Shropshire Council

Step Up To Social Work

Do you want to make a real difference in people’s lives? Become a social worker in children’s social care.

The West Midlands Step Up to Social Work programme is an intense and demanding, yet hugely rewarding, full-time training programme leading to a PG diploma in social work to start your career as a children’s social worker in 14 months.

This is a full-time, fast track course running from January 2020 to March 2021. You'll receive a tax-free bursary of over £19,000 towards your living costs and any child care arrangements. All course fees are paid. There is an expectation that at the end of your course you will practice within one of the regional partnerships in a children’s setting for at least two years.

If you'd like more information please email jill.stephenson@stoke.gov.uk

The application window is open from 4 February to 18 March 2019.

Eligibility

To be eligible to apply you'll need:

  • A minimum 2:1 honours degree qualification
    or
  • A minimum 2:2 honours degree plus a higher degree at level 7 or above (which can include a master’s degree or a postgraduate certificate)
    and
  • At least six months of experience of working with vulnerable children, young people and families
  • English/maths GCSE qualifications at grade C or above and provide evidence of this, or equivalent

Why become a children’s social worker?

If you’re interested in making a difference to the lives of Shropshire’s children, a career in social work could be for you. Here, some of Shropshire Council’s current children’s social workers explain why social work is a great career to choose, why they chose to become social workers, and what they enjoy about their jobs.

Polly Chapman is a Step Up to Social Work student, currently on placement with us.

She says: “The experience has been great. I decided to do the Step Up course because I felt that I work be able to learn faster than on a traditional course, and I had the security of having a bursary. I’m currently on placement in Shropshire and hopefully that’s where I’ll be staying!”

“Step Up is chance to learn faster than a traditional course with the security of having a bursary. The experience has been great!”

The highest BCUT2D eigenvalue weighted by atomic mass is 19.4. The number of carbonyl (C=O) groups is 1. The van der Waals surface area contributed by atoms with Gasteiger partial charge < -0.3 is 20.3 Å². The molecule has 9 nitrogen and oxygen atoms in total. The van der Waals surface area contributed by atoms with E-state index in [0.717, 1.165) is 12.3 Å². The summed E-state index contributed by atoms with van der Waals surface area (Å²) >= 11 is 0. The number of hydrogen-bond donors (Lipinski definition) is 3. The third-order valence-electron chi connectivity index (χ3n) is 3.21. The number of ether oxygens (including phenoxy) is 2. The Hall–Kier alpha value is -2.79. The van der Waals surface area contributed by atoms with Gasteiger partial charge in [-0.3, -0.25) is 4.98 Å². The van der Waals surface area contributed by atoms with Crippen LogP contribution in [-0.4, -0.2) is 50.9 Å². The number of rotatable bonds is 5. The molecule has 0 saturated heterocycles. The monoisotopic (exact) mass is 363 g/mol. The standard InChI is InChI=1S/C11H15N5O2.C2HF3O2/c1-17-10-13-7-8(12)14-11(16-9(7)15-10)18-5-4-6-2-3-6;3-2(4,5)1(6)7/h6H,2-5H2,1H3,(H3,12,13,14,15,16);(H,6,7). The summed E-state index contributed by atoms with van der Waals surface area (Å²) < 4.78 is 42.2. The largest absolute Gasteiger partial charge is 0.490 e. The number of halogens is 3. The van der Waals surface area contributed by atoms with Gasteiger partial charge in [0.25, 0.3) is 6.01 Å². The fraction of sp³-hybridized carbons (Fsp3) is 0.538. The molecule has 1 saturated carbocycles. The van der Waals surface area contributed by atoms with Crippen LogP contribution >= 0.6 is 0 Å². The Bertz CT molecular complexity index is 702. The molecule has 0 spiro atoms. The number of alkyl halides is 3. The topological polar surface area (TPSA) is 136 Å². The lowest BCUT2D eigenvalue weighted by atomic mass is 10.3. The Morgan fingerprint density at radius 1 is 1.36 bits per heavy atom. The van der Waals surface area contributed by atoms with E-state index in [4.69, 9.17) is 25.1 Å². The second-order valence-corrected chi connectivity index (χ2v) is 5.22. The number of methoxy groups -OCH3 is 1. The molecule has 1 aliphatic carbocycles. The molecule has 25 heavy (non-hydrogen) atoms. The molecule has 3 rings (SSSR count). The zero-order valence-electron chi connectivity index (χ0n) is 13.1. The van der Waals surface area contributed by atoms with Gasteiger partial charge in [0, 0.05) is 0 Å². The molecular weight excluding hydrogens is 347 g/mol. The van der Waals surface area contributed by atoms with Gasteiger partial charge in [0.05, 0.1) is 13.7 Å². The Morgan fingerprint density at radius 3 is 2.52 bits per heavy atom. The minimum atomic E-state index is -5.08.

Social worker Arsalan Mehmood, said:

“I’ve got the most rewarding job that you could have. Working with the children is a delightful experience, and every day I’m making a difference to children’s lives, making a positive change to the children and their families.”

Lee Williams is a senior social worker in the Initial Assessment Team.

He says: “Social work is a rewarding career. I’ve worked for Shropshire Council for five years, from a newly-qualified social worker to now a senior social worker. I enjoy working here because of the varied amount of work, and the training opportunities - in Shropshire you’re really able to implement your training into your practice, and morale is really good. It’s just a really good place to work.”

Social worker Hannah Roberts, says:

“I became a social worker because I wanted to make a difference... to make every child believe they could be someone.”

Chris Jones has been a social worker for 13 years.

She says: “I’ve worked in the Initial Assessment Team, in child protection, in child adolescent mental health, and now work with foster carers, supporting them with placements, and really enjoying the work.

“I like working with the foster carers from different ethnicities and backgrounds, some single carers, some married. I like helping support them with the children they have placed.”

Clare Jervis, a social worker for ten years, works within fostering team.

She says: “In terms of a career opportunity Shropshire is definitely the place to be. During the last ten years I’ve had a variety of jobs, but I’m currently a permanency coordinator based in the Fostering Team. I really like it because it’s a brand new role with the opportunity to ensure permanency for our looked-after children, which is a top priority in Shropshire at the moment.”

Abbie Yawsachie is a student social worker on placement with the disabled children’s team.

She says: “I had my first placement on the adoptions team. I wanted to be a social worker because, while working in residential, I realised that lots of children had different lives to me and different upbringings, and I really took an interest in that. I also used to see social workers coming in and I thought ‘that looks really good, I’d love to do something like that, to be able to make a difference’. And that’s why I’m here!”

Bethany Wilson is a student social worker in the Case Management Team.

She says: “I used to be a primary school teacher and a lot of the children in my class were involved with social services, and I just felt that I wasn’t able to give them the best education I could because of the problems they were facing at home – so I wanted to be part of a team that could help those children and improve their outcomes for the future. And that’s why I chose to be a social worker.”

Georgia Pomroy, is also a student social worker in the Case Management Team.

She says: “I came into social work after doing a degree in criminology. I took a real interest in wanting to work with people and not just be sat behind a desk. I really wanted to work with children and young people and to be able to give something back to the community – and to watch children fulfil their true potential. Being able to do that is why I Iove the job so much and why I’d recommend it.”